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Remains of Camp Pendleton Marine killed in Korean War identified

August 10, 2013|By Tony Perry
  • A frostbite victim is carried from the front lines as U.S. Marines and soldiers battled bitter cold as well as the enemy during their "fighting withdrawal" from the Chosin Reservoir during the Korean War.
A frostbite victim is carried from the front lines as U.S. Marines and soldiers… (Associated Press )

The remains of a Marine from the Camp Pendleton-based 1st Marine Division who was killed more than 60 years ago during one of the most brutal battles of the Korean War have been identified, the Department of Defense announced.

Pfc. Jonathan Reed Posey Jr., 20, of Dallas, was killed Dec. 2, 1950, during the Marines "fighting withdrawal" from the Chosin Reservoir. Burial is set for Monday at Arlington National Cemetery.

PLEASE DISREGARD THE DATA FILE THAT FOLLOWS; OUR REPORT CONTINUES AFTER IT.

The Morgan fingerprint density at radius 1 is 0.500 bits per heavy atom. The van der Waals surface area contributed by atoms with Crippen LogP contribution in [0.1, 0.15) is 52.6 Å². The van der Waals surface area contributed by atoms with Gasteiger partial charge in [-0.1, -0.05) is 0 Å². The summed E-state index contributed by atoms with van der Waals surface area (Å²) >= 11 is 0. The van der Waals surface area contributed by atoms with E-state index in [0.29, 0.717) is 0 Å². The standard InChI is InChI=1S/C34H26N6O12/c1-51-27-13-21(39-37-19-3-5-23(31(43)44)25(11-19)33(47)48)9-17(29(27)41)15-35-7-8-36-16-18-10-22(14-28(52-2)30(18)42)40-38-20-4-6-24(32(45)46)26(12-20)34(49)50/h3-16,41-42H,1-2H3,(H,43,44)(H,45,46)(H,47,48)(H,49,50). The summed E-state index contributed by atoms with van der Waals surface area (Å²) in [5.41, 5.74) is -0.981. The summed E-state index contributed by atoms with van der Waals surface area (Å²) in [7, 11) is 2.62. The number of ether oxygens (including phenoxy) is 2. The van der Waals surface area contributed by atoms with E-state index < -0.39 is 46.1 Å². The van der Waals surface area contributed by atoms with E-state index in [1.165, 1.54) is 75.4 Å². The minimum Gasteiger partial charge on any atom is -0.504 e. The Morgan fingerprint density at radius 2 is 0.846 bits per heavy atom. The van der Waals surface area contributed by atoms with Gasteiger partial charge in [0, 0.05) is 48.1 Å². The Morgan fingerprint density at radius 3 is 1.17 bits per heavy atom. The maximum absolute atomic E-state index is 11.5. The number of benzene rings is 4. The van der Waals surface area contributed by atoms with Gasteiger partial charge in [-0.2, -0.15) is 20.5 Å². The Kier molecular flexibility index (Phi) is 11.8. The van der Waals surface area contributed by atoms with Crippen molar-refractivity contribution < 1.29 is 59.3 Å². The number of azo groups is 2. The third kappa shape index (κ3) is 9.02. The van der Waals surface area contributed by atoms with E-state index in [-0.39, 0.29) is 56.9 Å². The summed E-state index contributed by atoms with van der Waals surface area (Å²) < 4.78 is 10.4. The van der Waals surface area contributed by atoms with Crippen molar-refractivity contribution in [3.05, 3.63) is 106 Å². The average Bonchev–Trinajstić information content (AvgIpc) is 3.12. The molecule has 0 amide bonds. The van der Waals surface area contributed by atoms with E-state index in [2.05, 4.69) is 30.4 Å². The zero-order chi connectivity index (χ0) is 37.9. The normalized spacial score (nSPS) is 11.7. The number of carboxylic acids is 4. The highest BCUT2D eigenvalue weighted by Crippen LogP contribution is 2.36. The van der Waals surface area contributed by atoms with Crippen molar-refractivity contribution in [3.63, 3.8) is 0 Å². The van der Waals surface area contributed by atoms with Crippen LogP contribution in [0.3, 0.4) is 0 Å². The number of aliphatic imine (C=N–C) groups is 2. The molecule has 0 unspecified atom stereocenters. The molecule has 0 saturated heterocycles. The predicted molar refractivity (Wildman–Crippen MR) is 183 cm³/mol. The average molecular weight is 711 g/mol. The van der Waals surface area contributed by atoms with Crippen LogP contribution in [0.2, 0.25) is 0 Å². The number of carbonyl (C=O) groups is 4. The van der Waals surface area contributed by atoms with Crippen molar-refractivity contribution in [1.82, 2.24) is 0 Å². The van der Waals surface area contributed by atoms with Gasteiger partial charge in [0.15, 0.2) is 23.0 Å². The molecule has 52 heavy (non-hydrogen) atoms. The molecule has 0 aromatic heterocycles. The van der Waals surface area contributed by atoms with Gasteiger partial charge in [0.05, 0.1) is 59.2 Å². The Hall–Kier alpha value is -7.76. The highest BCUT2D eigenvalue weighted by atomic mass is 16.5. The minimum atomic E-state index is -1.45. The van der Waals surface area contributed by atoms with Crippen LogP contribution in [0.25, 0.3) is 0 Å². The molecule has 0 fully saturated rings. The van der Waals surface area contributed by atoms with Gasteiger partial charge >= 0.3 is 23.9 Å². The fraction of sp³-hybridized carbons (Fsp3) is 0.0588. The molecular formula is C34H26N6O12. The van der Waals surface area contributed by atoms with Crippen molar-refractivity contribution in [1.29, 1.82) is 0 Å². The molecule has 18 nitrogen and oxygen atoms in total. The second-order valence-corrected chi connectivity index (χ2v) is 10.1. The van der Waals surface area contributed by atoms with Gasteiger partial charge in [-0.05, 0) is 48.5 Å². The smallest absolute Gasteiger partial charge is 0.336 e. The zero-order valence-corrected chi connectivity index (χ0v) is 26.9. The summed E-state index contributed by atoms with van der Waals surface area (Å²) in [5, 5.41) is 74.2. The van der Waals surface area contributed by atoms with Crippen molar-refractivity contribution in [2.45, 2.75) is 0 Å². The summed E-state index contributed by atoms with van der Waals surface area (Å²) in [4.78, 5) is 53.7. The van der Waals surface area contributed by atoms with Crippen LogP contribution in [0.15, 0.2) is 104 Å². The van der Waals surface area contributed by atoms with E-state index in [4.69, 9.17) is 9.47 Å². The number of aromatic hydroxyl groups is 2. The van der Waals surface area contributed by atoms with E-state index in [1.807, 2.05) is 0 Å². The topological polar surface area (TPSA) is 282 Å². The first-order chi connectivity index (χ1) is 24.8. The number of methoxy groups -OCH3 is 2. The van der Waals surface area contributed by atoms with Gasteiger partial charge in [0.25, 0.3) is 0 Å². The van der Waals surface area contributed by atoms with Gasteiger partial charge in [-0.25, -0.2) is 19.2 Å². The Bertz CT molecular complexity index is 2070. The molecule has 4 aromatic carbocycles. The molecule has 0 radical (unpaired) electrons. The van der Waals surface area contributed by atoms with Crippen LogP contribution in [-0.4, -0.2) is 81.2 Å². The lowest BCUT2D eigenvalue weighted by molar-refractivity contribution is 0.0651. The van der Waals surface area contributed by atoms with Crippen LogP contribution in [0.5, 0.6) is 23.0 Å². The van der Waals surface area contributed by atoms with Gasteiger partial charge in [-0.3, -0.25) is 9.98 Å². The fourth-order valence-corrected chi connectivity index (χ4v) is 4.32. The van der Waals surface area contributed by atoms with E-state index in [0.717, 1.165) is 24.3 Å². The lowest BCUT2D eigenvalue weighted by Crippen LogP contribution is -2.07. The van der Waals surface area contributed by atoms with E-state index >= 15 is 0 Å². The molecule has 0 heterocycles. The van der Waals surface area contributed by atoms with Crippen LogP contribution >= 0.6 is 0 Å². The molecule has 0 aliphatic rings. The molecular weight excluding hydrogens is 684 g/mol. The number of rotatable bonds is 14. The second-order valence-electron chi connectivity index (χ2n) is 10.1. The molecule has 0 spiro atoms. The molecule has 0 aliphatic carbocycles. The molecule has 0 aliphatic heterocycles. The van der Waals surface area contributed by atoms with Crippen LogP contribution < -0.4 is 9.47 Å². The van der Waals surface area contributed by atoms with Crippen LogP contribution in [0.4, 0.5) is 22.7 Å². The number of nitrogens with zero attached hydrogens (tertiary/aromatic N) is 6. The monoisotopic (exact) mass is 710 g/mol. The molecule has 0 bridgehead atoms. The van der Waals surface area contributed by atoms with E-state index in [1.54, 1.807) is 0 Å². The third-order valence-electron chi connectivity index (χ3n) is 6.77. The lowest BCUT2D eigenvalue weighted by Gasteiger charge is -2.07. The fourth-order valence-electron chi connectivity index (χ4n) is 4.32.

In sub-zero weather, the outnumbered Marines fought for 17 days to withdraw to Hagaru-ri. The Marines, along with U.S. Army and British troops, suffered thousands of killed and wounded while inflicting massive casualties on the enemy.

Army historian Brig. Gen. S.L.A. Marshall has called the battle of Chosin Reservoir "the most violent small-unit fighting in the history of American warfare."

Sixty years after an armistice was signed to end hostilities, more than 7,900 U.S. personnel remain unaccounted for despite continuing efforts by the U.S. government with sporadic cooperation from the government of North Korea.

Of those still missing, more than 1,000 were lost in the region of the Chosin Reservoir, according to the Department of Defense.

Posey was assigned to Battery L, 4th Battalion, 11th Marine Regiment, of the 1st Marine Division. He was detached during the battle to the 7th Marine Regiment at Yudami-ni.

Posey's remains were identified using dental and radiograph technology, according to the Joint POW/MIA Accounting Command. Burial at Arlington will be with full military honors.


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